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For many athletes, competing in the Olympics is a dream many envision, but not many will go on to achieve, let alone change sports to do so. This week, Arkansan Kayle Browning will compete in trap shooting at the Toyko Olympics. Her journey to becoming an Olympian includes growing up in Arkansas and switching events to be able to compete internationally and make the Olympic team.
Browning grew up in Wooster, Arkansas where she learned to shoot from her dad, Tommy Browning. Her father was a five-time national champion in sporting clays and won the international competition once as well. He has been Kayle’s coach for 20 years and the rock behind her Olympic drive. Kayle often accompanied her father hunting and the senior Browning set up targets in their yard for his daughter to shoot. Kayle graduated from a BB gun to a shotgun at age 8, when she started competing in sporting clays. In this game, which simulates hunting, competitors must shoot clay pigeons moving at various speeds and trajectories. This mimics the different conditions in hunting, instead of shooting targets with the same speed and trajectories, as in trap or skeet shooting.
Browning excelled in sporting clays, quickly working her way up the shooter classification system, which grades shooters from levels D up to A before adding Master or Grand Master. By the time she was 14, Browning had won several sporting clays competitions as she worked towards becoming a Master class shooter. Then she discovered that shooting was an Olympic sport and the Olympic dream kicked in. But with one problem: sporting clays wasn’t in the Olympics. Browning made the decision to switch to international trap.
This Olympic sport is difficult in that competitors are farther away from targets and targets are thrown at greater speeds. Still, Browning made the adjustment and went after her dream. Her father set up an Olympic-sized trap shooting range on their land to allow Kayle to practice without having to leave home.
Browning made her first international trap traveling team at the age of 15 and attended her first world cup in Munich, Germany. She realized the competition was quite serious in international trap. Browning had always loved to shoot but knew she needed to train hard if she wanted to reach her goal. She began training up to seven or eight hours a day. In high school, she worked to help pay for the many bullets and targets needed for such intensive training. Her efforts paid off.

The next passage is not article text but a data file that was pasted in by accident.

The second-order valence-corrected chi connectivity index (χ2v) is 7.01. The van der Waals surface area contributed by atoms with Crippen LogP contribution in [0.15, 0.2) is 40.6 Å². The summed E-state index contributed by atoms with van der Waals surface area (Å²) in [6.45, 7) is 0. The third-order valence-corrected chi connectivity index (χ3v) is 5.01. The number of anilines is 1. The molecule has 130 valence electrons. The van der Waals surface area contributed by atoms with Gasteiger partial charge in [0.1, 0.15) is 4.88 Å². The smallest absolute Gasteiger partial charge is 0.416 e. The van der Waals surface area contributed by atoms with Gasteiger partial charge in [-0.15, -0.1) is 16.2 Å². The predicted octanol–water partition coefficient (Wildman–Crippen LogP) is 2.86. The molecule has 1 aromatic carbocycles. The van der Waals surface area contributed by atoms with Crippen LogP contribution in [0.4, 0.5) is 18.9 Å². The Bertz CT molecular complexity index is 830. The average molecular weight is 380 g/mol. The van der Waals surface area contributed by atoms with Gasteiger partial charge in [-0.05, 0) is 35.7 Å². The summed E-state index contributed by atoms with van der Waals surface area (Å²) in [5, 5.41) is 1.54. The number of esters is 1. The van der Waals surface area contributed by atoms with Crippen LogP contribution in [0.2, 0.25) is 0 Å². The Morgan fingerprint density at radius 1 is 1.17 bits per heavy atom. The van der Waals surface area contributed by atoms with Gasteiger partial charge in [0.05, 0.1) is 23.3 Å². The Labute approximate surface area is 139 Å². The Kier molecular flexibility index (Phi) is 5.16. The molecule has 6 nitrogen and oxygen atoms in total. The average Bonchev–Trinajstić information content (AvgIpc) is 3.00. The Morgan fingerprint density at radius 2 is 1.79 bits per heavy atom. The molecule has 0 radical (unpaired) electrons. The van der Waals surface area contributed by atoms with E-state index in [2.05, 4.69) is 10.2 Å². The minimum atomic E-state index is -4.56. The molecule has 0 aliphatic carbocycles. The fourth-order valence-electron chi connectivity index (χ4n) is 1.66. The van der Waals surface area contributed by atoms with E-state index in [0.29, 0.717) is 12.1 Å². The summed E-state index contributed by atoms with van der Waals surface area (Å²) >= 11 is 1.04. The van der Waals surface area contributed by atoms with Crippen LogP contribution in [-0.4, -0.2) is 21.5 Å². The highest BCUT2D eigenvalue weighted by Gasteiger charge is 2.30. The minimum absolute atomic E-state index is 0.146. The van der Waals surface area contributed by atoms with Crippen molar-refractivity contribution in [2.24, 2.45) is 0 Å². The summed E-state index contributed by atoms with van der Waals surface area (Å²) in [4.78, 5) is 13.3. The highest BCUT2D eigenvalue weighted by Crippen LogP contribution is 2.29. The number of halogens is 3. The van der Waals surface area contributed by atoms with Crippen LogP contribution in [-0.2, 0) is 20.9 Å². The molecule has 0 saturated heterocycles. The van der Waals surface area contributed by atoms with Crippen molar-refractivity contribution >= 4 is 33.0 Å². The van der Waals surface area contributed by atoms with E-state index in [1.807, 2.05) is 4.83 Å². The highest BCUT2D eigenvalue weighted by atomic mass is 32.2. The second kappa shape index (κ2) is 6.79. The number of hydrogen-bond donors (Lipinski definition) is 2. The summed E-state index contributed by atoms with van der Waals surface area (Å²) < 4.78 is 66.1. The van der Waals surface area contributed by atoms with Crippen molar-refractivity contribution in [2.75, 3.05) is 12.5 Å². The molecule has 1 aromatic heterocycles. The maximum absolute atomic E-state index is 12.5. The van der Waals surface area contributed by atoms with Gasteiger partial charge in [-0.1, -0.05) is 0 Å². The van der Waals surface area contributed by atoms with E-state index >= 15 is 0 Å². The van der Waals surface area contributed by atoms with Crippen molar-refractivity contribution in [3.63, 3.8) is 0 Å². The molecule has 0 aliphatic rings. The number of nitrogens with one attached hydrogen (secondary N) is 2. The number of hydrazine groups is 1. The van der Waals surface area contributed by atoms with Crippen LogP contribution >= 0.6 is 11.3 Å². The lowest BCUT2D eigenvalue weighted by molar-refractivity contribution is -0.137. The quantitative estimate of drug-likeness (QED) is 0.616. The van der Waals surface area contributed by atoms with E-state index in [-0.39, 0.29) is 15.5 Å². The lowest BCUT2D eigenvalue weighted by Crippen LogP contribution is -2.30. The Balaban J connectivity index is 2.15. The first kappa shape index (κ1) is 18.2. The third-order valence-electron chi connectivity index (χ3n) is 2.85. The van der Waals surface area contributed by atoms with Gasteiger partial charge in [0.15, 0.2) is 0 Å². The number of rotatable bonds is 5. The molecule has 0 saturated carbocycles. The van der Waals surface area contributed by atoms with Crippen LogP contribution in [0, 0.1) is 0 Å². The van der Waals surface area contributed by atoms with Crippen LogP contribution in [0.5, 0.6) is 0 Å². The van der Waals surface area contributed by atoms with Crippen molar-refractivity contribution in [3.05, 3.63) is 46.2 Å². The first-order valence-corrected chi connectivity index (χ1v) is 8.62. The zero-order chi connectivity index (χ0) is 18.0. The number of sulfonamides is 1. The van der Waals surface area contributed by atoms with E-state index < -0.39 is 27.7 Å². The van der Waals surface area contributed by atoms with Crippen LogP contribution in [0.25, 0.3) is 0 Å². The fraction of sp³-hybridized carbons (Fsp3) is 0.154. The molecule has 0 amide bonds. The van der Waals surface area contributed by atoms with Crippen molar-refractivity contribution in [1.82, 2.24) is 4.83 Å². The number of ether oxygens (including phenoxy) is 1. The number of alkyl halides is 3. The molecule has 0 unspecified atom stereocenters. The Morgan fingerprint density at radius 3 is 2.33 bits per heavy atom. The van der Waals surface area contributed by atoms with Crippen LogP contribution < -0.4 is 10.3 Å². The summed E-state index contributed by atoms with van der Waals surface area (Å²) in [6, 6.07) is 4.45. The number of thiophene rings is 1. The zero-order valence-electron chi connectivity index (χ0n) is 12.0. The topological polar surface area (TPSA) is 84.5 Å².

Now 28 years old, Kayle has medaled in world championships, world cup tournaments, and twice medaled in the Pan American Games. She was an alternate for the 2012 Olympic games but didn’t compete. Most recently, Browning was the 2019 Shooting Olympic Trials Gold Medalist and was named a 2020 Olympic Team Member. Browning will finally achieve her dream of competing in the Olympics when the international trap competition is held on July 28, 2021 in Tokyo.
Kayle Browning is part of the 20-member shooting team representing the United States. But she will fill the lone slot for Team USA in the women’s international trap competition. Browning will first compete in a round of qualifications. If she qualifies as one of the top competitors, then she will go on to the semi-final round and, hopefully, the final round, which are both scheduled for July 29, 2021. If you’re a fan of shooting sports, there are plenty of competitors to watch at the 2021 Olympics. The shooting competitions open with the women’s air rifle and men’s air pistol competitions on July 24. Events will continue until August 2, 2021, with a full schedule available at olympics.com.
For the first time, the Tokyo Olympics will also include mixed shooting competitions, with a male and female shooter competing together in addition to her women’s competition. Browning will compete alongside a male teammate as they try to capture a gold medal together. In 2019, she and fellow Olympian Brian Burrows were the silver medalists at the Olympic trials. This is the first year the shooting competitions will include mixed-gender events in trap, skeet and rifle shooting. It is an effort on the part of the Olympic Committee to provide gender equality. Three men’s-only events were removed while the mixed events took their places. The mixed trap event begins Friday, July 30.
Outside of the Olympics, Browning is a skilled coach and helps shooters of all ages and abilities better their skills. She’s also an avid duck hunter and continues to hunt on her own and with her father each season. She’s also a Realtor with a penchant for flipping houses. In a recent interview with Ducks Unlimited, Browning spoke about why she loves shooting and coaching others. “Most people can pick up a gun and, when you’re in the right hands, somebody can show you the proper way to hit a target and it becomes really fun. It’s not as intimidating as people might think.
While Kayle Browning gets to live out her Olympic dream and hopefully bring home a medal, because of the ongoing Covid-19 pandemic, her parents will be unable to attend the competition. Instead, they will hold watch parties at home in Wooster, where Kayle Browning has trained so hard to reach this spot in her 20-year career as a shooter. Whether Browning medals or not, she’ll return to Arkansas knowing she accomplished what many athletes dream of, but few ever get to experience, by competing as an Olympian.
For other Tokyo Olympians with Arkansas ties, click here!
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